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pain in the neck….

40yearsandcounting
Posts: 14
Joined: Dec 2012

Can anyone out there recommend therapies/ treatment for chronic neck pain due to radiation? Having difficulty holding my head up these days! Don't have much muscle in neck and shoulders and what is there isn't very strong. Seeing speech therapist for issues with vocal chords, also due to radiation, and she has noted the deterioation in muscles, etc. Anyone else having these problems? Is there physical therapy for this? acupuncture? Any suggestions would be appreciated. thanks!

sherry84
Posts: 16
Joined: Jan 2013

Hi 40yearsand counting:

I'm sorry you're having so much trouble with the neck/shoulder pain but you are definitely not alone with this. I have been experiencing the same issues plus pain in my upper back. For the last few years, I have been going to a rehab Dr who works primarily with long term survivors at Sloan Kettering. I have gone for physical therapy which is designed to strengthen the area along with proper positioning and posture. The goal is to hopefully slow down the process though as of now, there is no known way to stop the deterioration. There are also meds used for pain control but I have elected not to take any at this time. I do use lidoderm patches when the pain gets to be too much. I also go for medical message about 1x per week which I find does help a bit. I believe there are others that have had some success with yoga. There's nothing wrong trying different modalities such as acupuncture but you might want to talk to a Dr that's familiar with your history and your symptoms before trying anything new.

 

 

viola43
Posts: 16
Joined: Aug 2011

Hi,

i also have similar symptoms to you and the other writer which developed 15 years after radiation.  My problems arise from RFS as well as osteoarthritis off my neck.  i also went to Sloan Kettering, learning about its expert long term survivors clinic.  I am very grateful I learned about the program through someone on this website.  The physiatrist gave me a Headmaster Collar which added to my my function and quality of life. (Amazon, Health MegaMall and numerous other vendors.) I also have PT, deep tissue work, postural and core exercises.  In addition to helping you with neuro and ortho problems, the internist  there can help you know what to do in respect to ongoing monitoring of yourself with vaccines, routine tests.  He can also explain the cause of all those wierd symptoms and lab results we all get.  Good luck!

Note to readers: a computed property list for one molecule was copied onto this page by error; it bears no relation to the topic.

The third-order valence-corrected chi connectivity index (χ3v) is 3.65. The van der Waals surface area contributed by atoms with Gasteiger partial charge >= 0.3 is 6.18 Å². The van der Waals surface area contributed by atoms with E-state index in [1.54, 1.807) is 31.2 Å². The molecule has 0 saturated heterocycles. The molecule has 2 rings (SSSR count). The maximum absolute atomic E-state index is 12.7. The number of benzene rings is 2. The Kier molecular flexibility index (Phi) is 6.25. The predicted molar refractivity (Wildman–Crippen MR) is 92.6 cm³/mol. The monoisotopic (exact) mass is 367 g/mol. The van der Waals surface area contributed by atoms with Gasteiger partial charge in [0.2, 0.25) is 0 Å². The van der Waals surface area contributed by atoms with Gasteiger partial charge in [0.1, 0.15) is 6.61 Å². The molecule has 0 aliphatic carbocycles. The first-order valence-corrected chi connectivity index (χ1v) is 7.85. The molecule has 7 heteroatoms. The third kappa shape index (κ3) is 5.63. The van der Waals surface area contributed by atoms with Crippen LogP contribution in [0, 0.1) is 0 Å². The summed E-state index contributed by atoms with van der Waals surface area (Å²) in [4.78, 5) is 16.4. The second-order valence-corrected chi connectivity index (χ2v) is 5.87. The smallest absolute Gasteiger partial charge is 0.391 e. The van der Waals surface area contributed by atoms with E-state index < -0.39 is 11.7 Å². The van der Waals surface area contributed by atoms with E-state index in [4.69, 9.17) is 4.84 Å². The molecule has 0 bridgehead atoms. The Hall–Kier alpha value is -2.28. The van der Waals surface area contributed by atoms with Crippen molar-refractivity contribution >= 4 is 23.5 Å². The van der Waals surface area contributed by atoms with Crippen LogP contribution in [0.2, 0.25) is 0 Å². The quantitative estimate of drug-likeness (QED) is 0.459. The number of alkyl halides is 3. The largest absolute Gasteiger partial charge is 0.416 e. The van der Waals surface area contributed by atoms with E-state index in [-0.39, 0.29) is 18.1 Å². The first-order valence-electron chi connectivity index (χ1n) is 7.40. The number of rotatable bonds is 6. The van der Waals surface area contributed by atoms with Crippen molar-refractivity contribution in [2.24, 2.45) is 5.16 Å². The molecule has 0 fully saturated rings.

Viola

allmost60's picture
allmost60
Posts: 3179
Joined: Jul 2010

Hi,

 This information might help and may be worth having a discussion with your doctor. I was born with Klippel Feil Syndrome and have always suffered with neck and shoulder pain. I had botox injections in my shoulders and neck 15 years ago, but did not benefit from it. If the structure of my cervical spine had not been deformed at birth, the doctors felt I would have had better results. The injections did not do any harm, but also did not relieve my pain. Can't hurt to ask your doctors if this could benefit you. Neck and shoulder pain is not fun! I use a heating pad nightly, and take over the counter Anacin to get relief. Please share back, if you find something to relieve the pain. I for one would be very grateful to find a solution. Best wishes...Sue

(Follicular NHL-stg3-grd2-typA-dx 6/10-age 63)

Botox Injections Reduce Chronic Neck and Cervical Muscle Pain